The requirement for fast decision making and the reality of increased data load make a case for cognitive automation.
Companies have done an impressive job figuring out how to automate supply chains to prepare and ship customer orders with speed, accuracy and precision. Amazon, the bellwether for such innovation, employs more than 200,000 mobile robots to move products from warehouse shelves, into boxes and on to customers. Pitney Bowes, meantime, has a massive fulfillment, delivery and returns Super Center in Greenwood, Indiana where 63 small robots on wheels help process up to 44,000 parcels per hour.
In some ways, this type of automation is the easy stuff. It’s what industry has always done. We offload time-consuming, manual tasks to the latest machinery to get products to customers as fast as possible.
But in nearly every supply chain process, human beings are still required to monitor everything and respond to arising issues. To make decisions. And we mostly do that well – except when we don’t.
Let’s face it, in a global economy, supply chain management has grown increasingly complex. Planners have to contend with so much data coming their way on a minute-by-minute basis it’s often impossible to keep pace. As human beings, we make an average of 35,000 conscious and subconscious decisions every day between our personal and professional lives. We really don’t have the capacity to handle much more. So, at some point, we either put ourselves on automatic pilot and make decisions least likely to get us fired, or we succumb to decision fatigue where we’re more prone to costly errors.
Each of these scenarios is avoidable. Indeed, a growing number of companies are minimizing such risks by using cognitive automation to enhance supply chain decision making.
Built on artificial intelligence (AI) and machine learning (ML) technologies, cognitive automation software works by crawling across enterprise systems to find, index and augment relevant supply chain data. It then tees up recommendations to advise decisions for improving core supply chain disciplines, including forecasting, ordering, inventory, logistics and procurement.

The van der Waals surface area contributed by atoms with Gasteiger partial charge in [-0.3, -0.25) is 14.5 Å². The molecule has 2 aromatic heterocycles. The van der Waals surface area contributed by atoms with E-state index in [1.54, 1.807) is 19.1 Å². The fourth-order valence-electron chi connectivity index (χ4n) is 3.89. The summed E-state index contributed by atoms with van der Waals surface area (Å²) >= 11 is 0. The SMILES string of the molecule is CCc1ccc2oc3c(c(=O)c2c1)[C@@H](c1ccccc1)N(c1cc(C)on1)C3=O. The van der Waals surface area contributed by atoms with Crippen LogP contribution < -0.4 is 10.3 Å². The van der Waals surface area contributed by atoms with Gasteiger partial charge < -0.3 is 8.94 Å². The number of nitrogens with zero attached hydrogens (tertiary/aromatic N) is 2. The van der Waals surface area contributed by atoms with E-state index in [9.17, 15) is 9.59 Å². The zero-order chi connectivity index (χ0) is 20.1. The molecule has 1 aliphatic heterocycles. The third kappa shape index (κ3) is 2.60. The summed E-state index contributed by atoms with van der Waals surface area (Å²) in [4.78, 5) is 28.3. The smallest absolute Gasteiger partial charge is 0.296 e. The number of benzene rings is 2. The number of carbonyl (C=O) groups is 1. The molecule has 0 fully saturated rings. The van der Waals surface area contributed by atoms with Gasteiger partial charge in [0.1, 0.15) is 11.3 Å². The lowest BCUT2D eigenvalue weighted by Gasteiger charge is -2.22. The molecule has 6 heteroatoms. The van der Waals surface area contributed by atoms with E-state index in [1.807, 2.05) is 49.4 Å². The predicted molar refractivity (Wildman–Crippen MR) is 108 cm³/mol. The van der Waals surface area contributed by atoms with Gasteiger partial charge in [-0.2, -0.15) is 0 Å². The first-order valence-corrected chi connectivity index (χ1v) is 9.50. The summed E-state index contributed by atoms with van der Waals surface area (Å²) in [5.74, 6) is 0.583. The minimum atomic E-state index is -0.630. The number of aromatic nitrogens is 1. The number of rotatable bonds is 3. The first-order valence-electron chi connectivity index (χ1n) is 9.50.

Experts say the need for greater visibility across systems continues to be one of the highest investment priorities for businesses. In fact, a JDA Software and KPMG LLP survey last year found 82 percent of supply chain executives polled planned to deploy cognitive analytics by the end of 2020 and 62 percent were investing in AI and ML. Together, 80 percent of respondents view AI and ML as the most important technology of all “given its wide applicability and promise of addressing complex business problems across the value chain,” the companies reported.
There are numerous ways in which cognitive automation technologies can be applied to not only help shorten the clock speed of decisions but also help planners make them more effectively. Here are five of the most common applications in use by organizations today.
Supply chain planners typically build work schedules according to the normal things one might expect such as how many people and trucks they have access to, current demand and where orders are headed. From there, though, it can get tricky as real life happens. People get sick and can’t come to work. Wildfires, floods, hurricanes or other natural disasters muck with transportation routes and timelines. Spikes or drop-offs in demand related to world events, such as the global pandemic, necessitate on-the-fly adjustments across the supply chain.
For small and nimble organizations, deciding how to address such changes might not be difficult. But for busier mid-sized to large companies, any one of them could be a tipping point for disaster.
Cognitive automation technologies can help by flagging impending problems and providing data-based labor scheduling ideas to get ahead of them – like locating additional in-house or outside drivers to fulfill orders or scheduling more or fewer employees stocking shelves or loading trucks as demand fluctuates.
Many third-party logistics (3PL) and fourth-party logistics (4PL) providers struggle to determine exactly how many delivery vehicles they need to support ongoing capacity. In the ideal world, they’d be able to adjust fleet levels every half hour or so to keep pace with the speed of commerce. But nobody can possibly assess all of the data and execute smart decisions that rapidly. So, planners default instead to ordering vehicles they think they’ll need on a more manageable weekly or monthly schedule.